My general approach regarding massage is to start with the client lying face down on the table and turn them onto their back during the session so that they finish lying face up. Occasionally this may change (eg for athletes with lower limb issues I may begin by working on their quadriceps/hip flexors) but for most of the normal issues that clients present then I start with them face down.
For me there are a number of advantages and reasons for doing this.
Firstly, it’s the industry norm. Now, I know some day spas type massage prefer to start with working the client’s face and head but most remedial therapists will ask you to lie face down.
Secondly, for a new client then it may be confronting to be face up having, for example, abdominal or chest work when they have come in for a lower back or neck complaint. “Hi I’m Richard your therapist for today – do you mind if I massage your stomach?” just sounds an unusual way to start a remedial massage.
Thirdly, many people sinus’ block during a massage. It’s a nicer way of finishing with you lying on your back so that there is a chance that your nose may unblock and you can finish the massage being able to relax rather than worrying how you are going to take your next breath.
However, there is a school of thought within the massage industry that, for most effective remedial massage, you need to release tight facilitated muscles before you begin to work on weak inhibited muscles. Now these terms are massage language, but if you can imagine an elastic band being stretched then it will feel tight but it will feel tight because it is being stretched too much not because it needs to be stretched more. This is the situation with a weak inhibited muscle.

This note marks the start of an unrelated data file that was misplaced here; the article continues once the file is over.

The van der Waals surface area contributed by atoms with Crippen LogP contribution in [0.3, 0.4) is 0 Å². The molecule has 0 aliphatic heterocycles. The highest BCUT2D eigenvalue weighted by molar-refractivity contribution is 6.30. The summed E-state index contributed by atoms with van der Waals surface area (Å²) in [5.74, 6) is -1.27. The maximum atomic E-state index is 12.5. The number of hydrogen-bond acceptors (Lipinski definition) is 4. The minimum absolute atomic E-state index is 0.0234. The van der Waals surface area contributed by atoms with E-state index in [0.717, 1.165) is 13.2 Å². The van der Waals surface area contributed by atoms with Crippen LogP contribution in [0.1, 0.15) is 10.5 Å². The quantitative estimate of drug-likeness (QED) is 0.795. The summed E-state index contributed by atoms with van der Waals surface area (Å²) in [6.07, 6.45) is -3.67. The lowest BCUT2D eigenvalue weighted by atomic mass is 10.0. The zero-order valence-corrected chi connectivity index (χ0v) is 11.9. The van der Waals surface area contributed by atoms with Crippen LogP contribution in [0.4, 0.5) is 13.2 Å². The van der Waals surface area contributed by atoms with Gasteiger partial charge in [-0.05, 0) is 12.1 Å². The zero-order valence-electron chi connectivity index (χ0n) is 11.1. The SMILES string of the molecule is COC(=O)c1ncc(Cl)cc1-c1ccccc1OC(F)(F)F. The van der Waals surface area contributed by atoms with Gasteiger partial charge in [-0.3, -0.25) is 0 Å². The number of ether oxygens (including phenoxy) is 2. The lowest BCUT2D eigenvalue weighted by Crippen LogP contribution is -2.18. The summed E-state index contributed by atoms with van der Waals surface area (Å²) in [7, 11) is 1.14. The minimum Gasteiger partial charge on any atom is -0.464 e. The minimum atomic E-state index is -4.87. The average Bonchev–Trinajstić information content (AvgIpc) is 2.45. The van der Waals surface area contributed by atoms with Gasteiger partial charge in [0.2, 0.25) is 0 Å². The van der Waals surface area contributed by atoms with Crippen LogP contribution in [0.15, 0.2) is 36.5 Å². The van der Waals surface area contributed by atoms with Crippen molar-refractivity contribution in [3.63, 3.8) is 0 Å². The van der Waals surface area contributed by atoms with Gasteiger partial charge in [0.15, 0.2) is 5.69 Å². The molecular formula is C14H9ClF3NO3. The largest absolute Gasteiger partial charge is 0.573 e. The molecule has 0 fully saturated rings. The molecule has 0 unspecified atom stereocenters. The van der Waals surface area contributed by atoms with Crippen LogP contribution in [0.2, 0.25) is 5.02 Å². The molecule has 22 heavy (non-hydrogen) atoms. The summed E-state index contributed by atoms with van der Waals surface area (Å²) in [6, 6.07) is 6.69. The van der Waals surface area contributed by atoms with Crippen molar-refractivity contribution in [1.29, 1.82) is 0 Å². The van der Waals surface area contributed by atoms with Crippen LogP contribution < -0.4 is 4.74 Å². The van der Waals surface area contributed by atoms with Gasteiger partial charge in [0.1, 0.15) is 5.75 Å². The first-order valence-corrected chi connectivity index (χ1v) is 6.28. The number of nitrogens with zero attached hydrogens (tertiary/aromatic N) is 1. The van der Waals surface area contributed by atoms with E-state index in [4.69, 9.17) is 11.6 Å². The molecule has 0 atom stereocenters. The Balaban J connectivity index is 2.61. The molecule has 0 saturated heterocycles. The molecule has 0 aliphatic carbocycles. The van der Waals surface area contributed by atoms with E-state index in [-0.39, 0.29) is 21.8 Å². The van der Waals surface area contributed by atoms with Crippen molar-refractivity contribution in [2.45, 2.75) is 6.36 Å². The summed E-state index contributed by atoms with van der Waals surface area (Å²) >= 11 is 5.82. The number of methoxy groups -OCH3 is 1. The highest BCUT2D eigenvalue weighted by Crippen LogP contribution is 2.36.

Many people present with tightness between the shoulder blades. Releasing the muscles that work in the opposite manner to these muscles namely the muscles of the chest, will be more effective at reducing the tightness compared with trying to stretch them. Similarly with other muscle groups that affect, say, the lower back and the hips.
And so there is a good case for actually beginning a massage lying face up so that tight, facilitated muscles can be relaxed before you begin to provide the pain relief at the specific location the client feels that they need the work.
If you are interested in testing whether a face-up first massage may provide more effective remedial massage for you then please feel free to contact me on 0434 631 987 to discuss.
Please do not hesitate to contact Richard if you have any questions to any information presented on this blog. Any information, advice, recommendations, statements or otherwise contained herein, or in any other communication made by or attributed to Richard Lane, whether oral or in writing, is not intended to replace or to be a substitute for medical advice trained by a trained physician or healthcare practitioner.